We are starting a blog to keep you abreast of what is happening during the telescope’s launch and commissioning timeframe. The first science from the observatory won’t be available until next summer, but there are many exciting things along the way. We’ll also use this space to hear firsthand from some of the mission’s top scientists and engineers about the technical processes that are happening, their experiences with the mission, and the exciting discoveries that await us!

To begin, we asked the mission’s senior project scientist and Nobel laureate, John Mather, to reflect upon the mission that will define the next decade of astronomy:

“On behalf of all scientists and all curious people everywhere, thank you to the team who made the Webb telescope possible! It represents decades of work by over 10,000 of us, putting our hearts and minds and fingers together through troubles, nights, weekends, and COVID.

“Now we’re near launch, and everyone wants to know if I’m worried – will it work? My opinion has no effect on the hardware, but we did what it takes to win. We sketched, we argued, we worried, we analyzed, we made a plan, we wrote down everything, we made checklists, we built the parts, we put them together, we tested as though our lives depend on it. We have backup electronic systems for everything where we can. Everyone on the team knows how much this mission matters to the world.

“Our scientific colleagues are ready to go. We’ve decided where we’re going to look for the whole first year of scientific observations. We’ll be hunting for the first objects that grew out of the primordial big bang material, we’ll be looking at distant galaxies to see back in time, we’ll be looking inside dust clouds to see stars and planets being born today, we’ll be looking at planets around other stars to see if they have atmospheres, and we’ll be looking close to home at everything in the solar system from Mars on out.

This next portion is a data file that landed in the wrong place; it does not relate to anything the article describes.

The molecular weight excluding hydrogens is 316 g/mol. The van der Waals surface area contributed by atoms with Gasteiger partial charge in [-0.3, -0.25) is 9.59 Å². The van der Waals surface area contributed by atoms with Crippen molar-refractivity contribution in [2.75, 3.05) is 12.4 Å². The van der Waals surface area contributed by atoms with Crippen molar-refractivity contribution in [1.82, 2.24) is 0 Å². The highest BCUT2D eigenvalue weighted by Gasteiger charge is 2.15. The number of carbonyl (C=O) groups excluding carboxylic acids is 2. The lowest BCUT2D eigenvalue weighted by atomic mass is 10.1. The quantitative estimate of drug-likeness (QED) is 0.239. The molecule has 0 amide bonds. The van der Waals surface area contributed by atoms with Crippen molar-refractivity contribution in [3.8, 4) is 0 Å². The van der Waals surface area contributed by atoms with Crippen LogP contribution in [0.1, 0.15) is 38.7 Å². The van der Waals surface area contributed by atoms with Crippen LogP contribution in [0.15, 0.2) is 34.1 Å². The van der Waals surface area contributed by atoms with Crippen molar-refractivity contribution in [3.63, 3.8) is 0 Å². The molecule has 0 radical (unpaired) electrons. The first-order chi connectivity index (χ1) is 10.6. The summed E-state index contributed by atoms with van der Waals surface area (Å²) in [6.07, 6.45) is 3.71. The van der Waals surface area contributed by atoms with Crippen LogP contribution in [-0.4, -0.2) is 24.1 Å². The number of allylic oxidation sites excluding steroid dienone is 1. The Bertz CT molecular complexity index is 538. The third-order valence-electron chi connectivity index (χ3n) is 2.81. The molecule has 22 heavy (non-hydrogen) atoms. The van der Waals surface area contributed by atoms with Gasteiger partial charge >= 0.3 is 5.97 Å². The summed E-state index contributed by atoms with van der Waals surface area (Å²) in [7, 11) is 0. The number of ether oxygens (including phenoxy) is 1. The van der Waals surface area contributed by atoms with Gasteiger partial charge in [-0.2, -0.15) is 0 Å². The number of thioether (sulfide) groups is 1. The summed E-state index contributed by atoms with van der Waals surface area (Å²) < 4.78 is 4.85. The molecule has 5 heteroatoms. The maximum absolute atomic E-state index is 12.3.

“But before we do that, we have to set up the equipment. We’ve got an hour-by-hour plan, and it takes 6 months. First, we unfold the observatory by remote command, then we wait for its plastic sunshield to dry out, then we let the telescope cool down, then we focus it, then finally we check out the four instruments. They come from the U.S., Europe, and Canada, and they will make images and spectra, spreading out the light into rainbows that tell us what’s happening inside the stars and galaxies – what’s their chemistry, how hot are they, how are they moving? The data will come back by radio to the computers and scientists around the world. We’ll be asking and trying to answer: Where did we come from? How is life possible here on Earth?

“It will be worth the wait.”

—John Mather, Webb senior project scientist


By Alexandra Lockwood, project scientist for Webb science communications, Space Telescope Science Institute

And Jonathan Gardner, Webb deputy senior project scientist, NASA’s Goddard Space Flight Center